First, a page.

Dr Faustus

Top tips for A Level Drama Unit 4

Section A

  • Give a rehearsal technique and a reason, justification or expected out come.

Section B

  • Make a point that links to the question
  • Focus on a specific moment in the play
  • Get straight to the point
  • Link to the historical context/original performance conditions

For facts about Marlow’s Dr Faustus, try the link below.

http://www.sparknotes.com/lit/doctorfaustus/facts.html

Have a look at the resources on the Pearson website.

http://www.edexcel.com/quals/gce/gce08/drama/Pages/default.aspx

Elizabethan and Jacobean Timeline (Warwick University)

http://www2.warwick.ac.uk/fac/arts/ren/elizabethan_jacobean_drama/timelines/timeline

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One thought on “Dr Faustus

  1. Reblogged this on Blog Duck and commented:

    1.) Consider 3 appropriate rehearsal techniques you might use to explore the relationship between Faustus and the other characters once he has made himself invisible (6)
    One rehearsal technique I would use is animalisation .( Be aware that this technique is used a lot badly and has been mentioned in examiner’s reports as one that is easy to get wrong).The actor playing Faustus would adopt monkey characteristics as he is immature and mocking whilst the actor playing the Pope would have puppy characteristics. This would externalise emotions for the actors and make it easier to analyse the relationships(Key word from the question, so what relationship do you want to create, child with toy? Child with weaker child, bullying? Playful and fun? Key an eye on the key words.) and having a better understanding of these relationships will allow the actors to give a more convincing performance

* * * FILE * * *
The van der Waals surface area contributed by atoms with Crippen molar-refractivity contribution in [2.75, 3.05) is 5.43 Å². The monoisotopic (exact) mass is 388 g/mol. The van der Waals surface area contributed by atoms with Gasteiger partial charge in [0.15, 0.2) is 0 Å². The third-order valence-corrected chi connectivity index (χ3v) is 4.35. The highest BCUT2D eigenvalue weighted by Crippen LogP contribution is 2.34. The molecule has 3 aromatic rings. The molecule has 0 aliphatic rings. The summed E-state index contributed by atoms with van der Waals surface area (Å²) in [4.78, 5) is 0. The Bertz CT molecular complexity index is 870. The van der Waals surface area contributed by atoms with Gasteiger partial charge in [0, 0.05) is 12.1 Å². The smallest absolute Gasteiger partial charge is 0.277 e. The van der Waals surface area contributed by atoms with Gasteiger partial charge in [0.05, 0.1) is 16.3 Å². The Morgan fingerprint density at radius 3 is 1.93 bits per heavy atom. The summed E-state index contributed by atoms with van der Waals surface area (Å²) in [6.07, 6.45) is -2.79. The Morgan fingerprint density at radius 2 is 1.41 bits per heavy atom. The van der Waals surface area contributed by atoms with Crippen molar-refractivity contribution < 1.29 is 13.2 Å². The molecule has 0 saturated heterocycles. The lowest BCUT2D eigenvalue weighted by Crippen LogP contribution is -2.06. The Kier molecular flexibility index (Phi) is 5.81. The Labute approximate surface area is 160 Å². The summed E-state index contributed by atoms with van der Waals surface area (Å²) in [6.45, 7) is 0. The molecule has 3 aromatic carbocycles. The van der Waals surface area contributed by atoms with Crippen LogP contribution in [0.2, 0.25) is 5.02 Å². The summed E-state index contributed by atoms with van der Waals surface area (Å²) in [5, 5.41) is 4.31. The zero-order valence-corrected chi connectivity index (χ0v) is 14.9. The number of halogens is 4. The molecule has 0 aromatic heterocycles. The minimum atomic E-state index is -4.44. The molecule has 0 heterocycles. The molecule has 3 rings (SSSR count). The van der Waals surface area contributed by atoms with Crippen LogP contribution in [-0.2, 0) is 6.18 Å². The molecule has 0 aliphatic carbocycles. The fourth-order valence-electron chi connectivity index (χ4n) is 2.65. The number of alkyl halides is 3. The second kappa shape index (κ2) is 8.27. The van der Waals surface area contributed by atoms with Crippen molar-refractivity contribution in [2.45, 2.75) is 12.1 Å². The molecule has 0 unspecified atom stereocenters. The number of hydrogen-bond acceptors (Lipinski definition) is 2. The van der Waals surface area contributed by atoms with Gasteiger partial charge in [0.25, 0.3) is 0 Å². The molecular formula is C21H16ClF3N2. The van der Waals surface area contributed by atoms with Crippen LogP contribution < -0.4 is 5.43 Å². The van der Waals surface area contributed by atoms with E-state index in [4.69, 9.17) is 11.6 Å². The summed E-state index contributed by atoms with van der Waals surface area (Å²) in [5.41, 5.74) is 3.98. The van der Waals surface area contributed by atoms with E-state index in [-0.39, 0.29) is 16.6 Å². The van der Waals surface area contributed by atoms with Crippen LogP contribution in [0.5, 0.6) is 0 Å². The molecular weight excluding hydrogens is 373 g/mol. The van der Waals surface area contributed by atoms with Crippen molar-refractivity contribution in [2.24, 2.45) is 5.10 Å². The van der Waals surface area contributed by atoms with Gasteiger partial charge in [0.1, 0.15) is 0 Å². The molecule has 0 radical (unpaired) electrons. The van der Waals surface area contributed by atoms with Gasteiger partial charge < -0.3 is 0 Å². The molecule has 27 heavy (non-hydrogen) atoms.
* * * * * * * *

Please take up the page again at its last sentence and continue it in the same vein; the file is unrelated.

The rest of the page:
Another rehearsal technique I would use is puppetry . I would ask the actors to rehearse the scene but with the actor playing Faustus controlling everyone else’s actions. This would allow the actors to explore the relationships between one another by getting a feel for how controlled their characters are by Faustus. For the actor playing Faustus, this exercise will highlight the level of power and control which his character has. By having a better understanding (State more certainly what you might expect this understanding to be. Don’t generalise, get straight to the point.) of the relationships between the characters, the actors will be able to convey this to the audience in a more convincing manner.
    A third rehearsal technique would be to use levels in a way which portrays each characters status in that scene. For example, the Pope would get lower and lower in relation to Faustus the more he is mocked. Faustus is in complete control in this scene and the actor would therefore be on a higher level than the others. This method allows the actors to physically see the relationships between their characters.

    4/6
    Well done, you are really getting there. Get straight to the point, avoid generalisation. Look for key words, and keep coming back to the question.
    Your paragraph structure is really working for you now.

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